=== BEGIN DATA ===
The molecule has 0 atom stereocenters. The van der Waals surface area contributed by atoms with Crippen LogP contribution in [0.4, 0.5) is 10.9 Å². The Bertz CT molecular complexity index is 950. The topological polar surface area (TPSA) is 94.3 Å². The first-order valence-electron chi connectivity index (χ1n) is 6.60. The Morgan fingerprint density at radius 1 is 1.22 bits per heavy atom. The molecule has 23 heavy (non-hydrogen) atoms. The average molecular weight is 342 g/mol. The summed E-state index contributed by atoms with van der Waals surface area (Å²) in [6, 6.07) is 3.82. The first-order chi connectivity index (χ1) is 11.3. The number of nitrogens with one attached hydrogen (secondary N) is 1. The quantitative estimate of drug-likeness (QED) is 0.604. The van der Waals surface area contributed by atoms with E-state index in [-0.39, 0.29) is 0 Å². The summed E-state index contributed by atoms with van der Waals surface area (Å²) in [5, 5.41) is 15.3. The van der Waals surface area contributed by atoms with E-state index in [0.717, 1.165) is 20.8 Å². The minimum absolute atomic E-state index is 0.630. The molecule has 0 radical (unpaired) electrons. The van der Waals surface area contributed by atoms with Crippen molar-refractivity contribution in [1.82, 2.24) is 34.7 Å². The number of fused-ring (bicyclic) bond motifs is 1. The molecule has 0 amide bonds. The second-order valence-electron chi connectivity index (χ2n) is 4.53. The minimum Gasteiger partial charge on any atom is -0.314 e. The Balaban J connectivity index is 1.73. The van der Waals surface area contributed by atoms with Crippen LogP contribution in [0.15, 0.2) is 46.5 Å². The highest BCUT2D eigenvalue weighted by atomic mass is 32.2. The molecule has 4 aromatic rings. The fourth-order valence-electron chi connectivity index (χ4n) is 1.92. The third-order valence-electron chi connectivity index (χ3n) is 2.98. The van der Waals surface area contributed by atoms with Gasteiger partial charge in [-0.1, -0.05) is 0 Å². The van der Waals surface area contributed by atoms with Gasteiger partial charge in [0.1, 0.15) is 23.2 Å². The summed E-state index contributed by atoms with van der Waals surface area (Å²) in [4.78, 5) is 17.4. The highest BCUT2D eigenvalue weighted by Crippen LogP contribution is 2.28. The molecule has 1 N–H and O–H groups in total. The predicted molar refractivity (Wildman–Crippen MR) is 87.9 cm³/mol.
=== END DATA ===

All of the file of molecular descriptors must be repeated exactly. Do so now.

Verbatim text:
The molecule has 0 atom stereocenters. The van der Waals surface area contributed by atoms with Crippen LogP contribution in [0.4, 0.5) is 10.9 Å². The Bertz CT molecular complexity index is 950. The topological polar surface area (TPSA) is 94.3 Å². The first-order valence-electron chi connectivity index (χ1n) is 6.60. The Morgan fingerprint density at radius 1 is 1.22 bits per heavy atom. The molecule has 23 heavy (non-hydrogen) atoms. The average molecular weight is 342 g/mol. The summed E-state index contributed by atoms with van der Waals surface area (Å²) in [6, 6.07) is 3.82. The first-order chi connectivity index (χ1) is 11.3. The number of nitrogens with one attached hydrogen (secondary N) is 1. The quantitative estimate of drug-likeness (QED) is 0.604. The van der Waals surface area contributed by atoms with E-state index in [-0.39, 0.29) is 0 Å². The summed E-state index contributed by atoms with van der Waals surface area (Å²) in [5, 5.41) is 15.3. The van der Waals surface area contributed by atoms with E-state index in [0.717, 1.165) is 20.8 Å². The minimum absolute atomic E-state index is 0.630. The molecule has 0 radical (unpaired) electrons. The van der Waals surface area contributed by atoms with Crippen molar-refractivity contribution in [1.82, 2.24) is 34.7 Å². The number of fused-ring (bicyclic) bond motifs is 1. The molecule has 0 amide bonds. The second-order valence-electron chi connectivity index (χ2n) is 4.53. The minimum Gasteiger partial charge on any atom is -0.314 e. The Balaban J connectivity index is 1.73. The van der Waals surface area contributed by atoms with Crippen LogP contribution in [0.15, 0.2) is 46.5 Å². The highest BCUT2D eigenvalue weighted by atomic mass is 32.2. The molecule has 4 aromatic rings. The fourth-order valence-electron chi connectivity index (χ4n) is 1.92. The third-order valence-electron chi connectivity index (χ3n) is 2.98. The van der Waals surface area contributed by atoms with Gasteiger partial charge in [-0.1, -0.05) is 0 Å². The van der Waals surface area contributed by atoms with Gasteiger partial charge in [0.1, 0.15) is 23.2 Å². The summed E-state index contributed by atoms with van der Waals surface area (Å²) in [4.78, 5) is 17.4. The highest BCUT2D eigenvalue weighted by Crippen LogP contribution is 2.28. The molecule has 1 N–H and O–H groups in total. The predicted molar refractivity (Wildman–Crippen MR) is 87.9 cm³/mol.